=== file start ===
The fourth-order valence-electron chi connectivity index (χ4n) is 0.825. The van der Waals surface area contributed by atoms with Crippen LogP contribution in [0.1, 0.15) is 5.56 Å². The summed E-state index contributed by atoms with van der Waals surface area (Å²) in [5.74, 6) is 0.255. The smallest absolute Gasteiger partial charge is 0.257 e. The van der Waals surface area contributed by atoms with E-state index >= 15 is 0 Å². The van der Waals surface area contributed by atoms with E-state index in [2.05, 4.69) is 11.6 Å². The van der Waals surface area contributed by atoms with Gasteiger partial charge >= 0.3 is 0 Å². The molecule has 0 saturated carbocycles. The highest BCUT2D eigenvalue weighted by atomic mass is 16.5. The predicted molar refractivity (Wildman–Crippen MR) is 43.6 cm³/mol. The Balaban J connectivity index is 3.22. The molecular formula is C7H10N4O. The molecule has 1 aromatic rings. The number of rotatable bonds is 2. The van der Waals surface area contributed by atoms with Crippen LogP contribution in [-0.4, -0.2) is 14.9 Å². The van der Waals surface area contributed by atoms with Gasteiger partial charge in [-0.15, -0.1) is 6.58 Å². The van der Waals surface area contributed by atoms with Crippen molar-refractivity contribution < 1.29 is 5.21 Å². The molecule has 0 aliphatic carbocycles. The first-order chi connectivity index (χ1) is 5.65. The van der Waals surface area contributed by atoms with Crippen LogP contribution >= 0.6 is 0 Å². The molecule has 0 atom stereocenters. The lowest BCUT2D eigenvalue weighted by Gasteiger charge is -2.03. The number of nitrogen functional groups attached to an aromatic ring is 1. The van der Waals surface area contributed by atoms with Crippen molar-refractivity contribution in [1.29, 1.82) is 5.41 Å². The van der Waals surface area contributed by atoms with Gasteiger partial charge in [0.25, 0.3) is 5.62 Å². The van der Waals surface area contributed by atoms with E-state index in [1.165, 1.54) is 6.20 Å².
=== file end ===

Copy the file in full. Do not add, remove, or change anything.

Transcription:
The fourth-order valence-electron chi connectivity index (χ4n) is 0.825. The van der Waals surface area contributed by atoms with Crippen LogP contribution in [0.1, 0.15) is 5.56 Å². The summed E-state index contributed by atoms with van der Waals surface area (Å²) in [5.74, 6) is 0.255. The smallest absolute Gasteiger partial charge is 0.257 e. The van der Waals surface area contributed by atoms with E-state index >= 15 is 0 Å². The van der Waals surface area contributed by atoms with E-state index in [2.05, 4.69) is 11.6 Å². The van der Waals surface area contributed by atoms with Gasteiger partial charge >= 0.3 is 0 Å². The molecule has 0 saturated carbocycles. The highest BCUT2D eigenvalue weighted by atomic mass is 16.5. The predicted molar refractivity (Wildman–Crippen MR) is 43.6 cm³/mol. The Balaban J connectivity index is 3.22. The molecular formula is C7H10N4O. The molecule has 1 aromatic rings. The number of rotatable bonds is 2. The van der Waals surface area contributed by atoms with Crippen LogP contribution in [-0.4, -0.2) is 14.9 Å². The van der Waals surface area contributed by atoms with Gasteiger partial charge in [-0.15, -0.1) is 6.58 Å². The van der Waals surface area contributed by atoms with Crippen molar-refractivity contribution < 1.29 is 5.21 Å². The molecule has 0 aliphatic carbocycles. The first-order chi connectivity index (χ1) is 5.65. The van der Waals surface area contributed by atoms with Crippen LogP contribution >= 0.6 is 0 Å². The molecule has 0 atom stereocenters. The lowest BCUT2D eigenvalue weighted by Gasteiger charge is -2.03. The number of nitrogen functional groups attached to an aromatic ring is 1. The van der Waals surface area contributed by atoms with Crippen molar-refractivity contribution in [1.29, 1.82) is 5.41 Å². The van der Waals surface area contributed by atoms with Gasteiger partial charge in [0.25, 0.3) is 5.62 Å². The van der Waals surface area contributed by atoms with E-state index in [1.165, 1.54) is 6.20 Å².